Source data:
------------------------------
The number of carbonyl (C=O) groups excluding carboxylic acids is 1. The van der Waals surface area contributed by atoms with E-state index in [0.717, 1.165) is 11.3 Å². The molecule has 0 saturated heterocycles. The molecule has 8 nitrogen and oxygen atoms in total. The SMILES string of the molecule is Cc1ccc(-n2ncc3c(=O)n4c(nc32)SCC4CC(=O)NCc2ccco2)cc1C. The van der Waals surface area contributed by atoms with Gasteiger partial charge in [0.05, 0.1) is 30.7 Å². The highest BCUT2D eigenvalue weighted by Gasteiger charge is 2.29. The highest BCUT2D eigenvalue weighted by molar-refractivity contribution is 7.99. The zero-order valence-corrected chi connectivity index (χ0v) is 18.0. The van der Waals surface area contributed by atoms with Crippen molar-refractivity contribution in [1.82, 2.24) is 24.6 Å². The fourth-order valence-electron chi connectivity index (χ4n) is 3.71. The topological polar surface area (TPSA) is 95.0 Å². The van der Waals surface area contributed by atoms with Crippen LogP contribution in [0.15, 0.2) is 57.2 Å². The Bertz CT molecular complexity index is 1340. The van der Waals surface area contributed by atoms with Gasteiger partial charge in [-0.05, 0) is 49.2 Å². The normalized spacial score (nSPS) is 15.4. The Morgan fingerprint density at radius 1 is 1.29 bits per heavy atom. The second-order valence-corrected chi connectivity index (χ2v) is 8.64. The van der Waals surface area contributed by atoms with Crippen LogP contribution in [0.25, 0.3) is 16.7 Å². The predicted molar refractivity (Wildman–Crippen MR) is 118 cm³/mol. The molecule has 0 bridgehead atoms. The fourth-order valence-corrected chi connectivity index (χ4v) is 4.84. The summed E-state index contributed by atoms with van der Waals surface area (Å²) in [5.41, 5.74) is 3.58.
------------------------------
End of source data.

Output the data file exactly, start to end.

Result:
The number of carbonyl (C=O) groups excluding carboxylic acids is 1. The van der Waals surface area contributed by atoms with E-state index in [0.717, 1.165) is 11.3 Å². The molecule has 0 saturated heterocycles. The molecule has 8 nitrogen and oxygen atoms in total. The SMILES string of the molecule is Cc1ccc(-n2ncc3c(=O)n4c(nc32)SCC4CC(=O)NCc2ccco2)cc1C. The van der Waals surface area contributed by atoms with Gasteiger partial charge in [0.05, 0.1) is 30.7 Å². The highest BCUT2D eigenvalue weighted by Gasteiger charge is 2.29. The highest BCUT2D eigenvalue weighted by molar-refractivity contribution is 7.99. The zero-order valence-corrected chi connectivity index (χ0v) is 18.0. The van der Waals surface area contributed by atoms with Crippen molar-refractivity contribution in [1.82, 2.24) is 24.6 Å². The fourth-order valence-electron chi connectivity index (χ4n) is 3.71. The topological polar surface area (TPSA) is 95.0 Å². The van der Waals surface area contributed by atoms with Crippen LogP contribution in [0.15, 0.2) is 57.2 Å². The Bertz CT molecular complexity index is 1340. The van der Waals surface area contributed by atoms with Gasteiger partial charge in [-0.05, 0) is 49.2 Å². The normalized spacial score (nSPS) is 15.4. The Morgan fingerprint density at radius 1 is 1.29 bits per heavy atom. The second-order valence-corrected chi connectivity index (χ2v) is 8.64. The van der Waals surface area contributed by atoms with Crippen LogP contribution in [0.25, 0.3) is 16.7 Å². The predicted molar refractivity (Wildman–Crippen MR) is 118 cm³/mol. The molecule has 0 bridgehead atoms. The fourth-order valence-corrected chi connectivity index (χ4v) is 4.84. The summed E-state index contributed by atoms with van der Waals surface area (Å²) in [5.41, 5.74) is 3.58.